Sunday, August 19, 2018
Health

Teen suicide attempts fell as same-sex marriage became legal

CHICAGO — Teen suicide attempts in the United States declined after same-sex marriage became legal and the biggest impact was among gay, lesbian and bisexual kids, a study has found.

The research found declines in states that passed laws allowing gays to marry before the Supreme Court made it legal nationwide. The results don't prove there's a connection, but researchers said policymakers should be aware of the measures' potential benefits for youth mental health.

Suicide is the second-leading cause of death for all U.S. teens. Suicidal behavior is much more common among gay, lesbian and bisexual kids and adults; about 29 percent of these teens in the study reported attempting suicide, compared with just 6 percent of straight teens.

Laws that have the greatest impact on gay adults may make gay kids feel "more hopeful for the future," said lead author Julia Raifman, a researcher at Johns Hopkins' Bloomberg School of Public Health.

The measures also could create more tolerance and less bullying, making these teens feel less stigmatized. Those effects could also benefit straight teens, but more research is needed to determine how the laws might influence teen behavior, Raifman said.

The study was published Monday in JAMA Pediatrics.

The researchers analyzed data on more than 700,000 public high school students who participated in government surveys on risky youth behavior from 1999 through 2015, the year the Supreme Court legalized same-sex marriage.

About 230,000 students reported being gay, lesbian or bisexual. The surveys didn't ask about transgender status. They included questions about suicide attempts, smoking and alcohol or drug use.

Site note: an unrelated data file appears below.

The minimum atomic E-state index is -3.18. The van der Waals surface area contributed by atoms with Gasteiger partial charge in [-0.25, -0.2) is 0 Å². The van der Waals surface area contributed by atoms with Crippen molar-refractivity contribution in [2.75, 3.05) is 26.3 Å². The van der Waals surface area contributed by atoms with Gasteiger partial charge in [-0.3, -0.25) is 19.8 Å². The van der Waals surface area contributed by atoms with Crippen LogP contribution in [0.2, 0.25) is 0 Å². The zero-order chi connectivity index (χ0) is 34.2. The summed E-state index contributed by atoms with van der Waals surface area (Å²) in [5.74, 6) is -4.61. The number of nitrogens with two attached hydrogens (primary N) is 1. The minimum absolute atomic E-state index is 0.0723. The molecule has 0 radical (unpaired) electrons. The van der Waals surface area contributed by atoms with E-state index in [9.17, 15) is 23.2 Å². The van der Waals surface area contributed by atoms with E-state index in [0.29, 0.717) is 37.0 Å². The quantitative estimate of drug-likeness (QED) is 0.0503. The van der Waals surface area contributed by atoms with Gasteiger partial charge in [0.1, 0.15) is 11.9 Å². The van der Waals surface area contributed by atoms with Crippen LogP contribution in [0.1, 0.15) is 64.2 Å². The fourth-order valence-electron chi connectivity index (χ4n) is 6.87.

In 32 states that enacted same-sex marriage laws during the study, suicide attempts dropped 7 percent among all students and 14 percent among gay kids after the laws were passed. There was no change in suicide attempts in states without those laws.

The study only included suicide attempts, not deaths.

The new work makes an important contribution to identifying how laws limiting gay rights may affect psychological and physical health, said Columbia University public health researcher Mark Hatzenbuehler.

But more research is needed to determine which teens are most vulnerable to policies that limit gay rights, he wrote in an accompanying editorial.

Comments
Children who lived with smokers are more likely to die of lung disease as adults, study says

Children who lived with smokers are more likely to die of lung disease as adults, study says

Childhood exposure to secondhand smoke is linked to lung disease decades later, according to a study published Thursday by the American Cancer Society.For 22 years, researchers have been following more than 70,000 adults who have never smoked. At the...
Published: 08/17/18
Ready for a little conditioning? Make like a football player or cheerleader with these moves

Ready for a little conditioning? Make like a football player or cheerleader with these moves

We all gear up for gridiron season in our own way.Some of us don a favorite jersey and fly the team flag from the front porch. Others pick out the best booth at the local sports bar and slide into place for a day of pitchers and wings. And then there...
Published: 08/17/18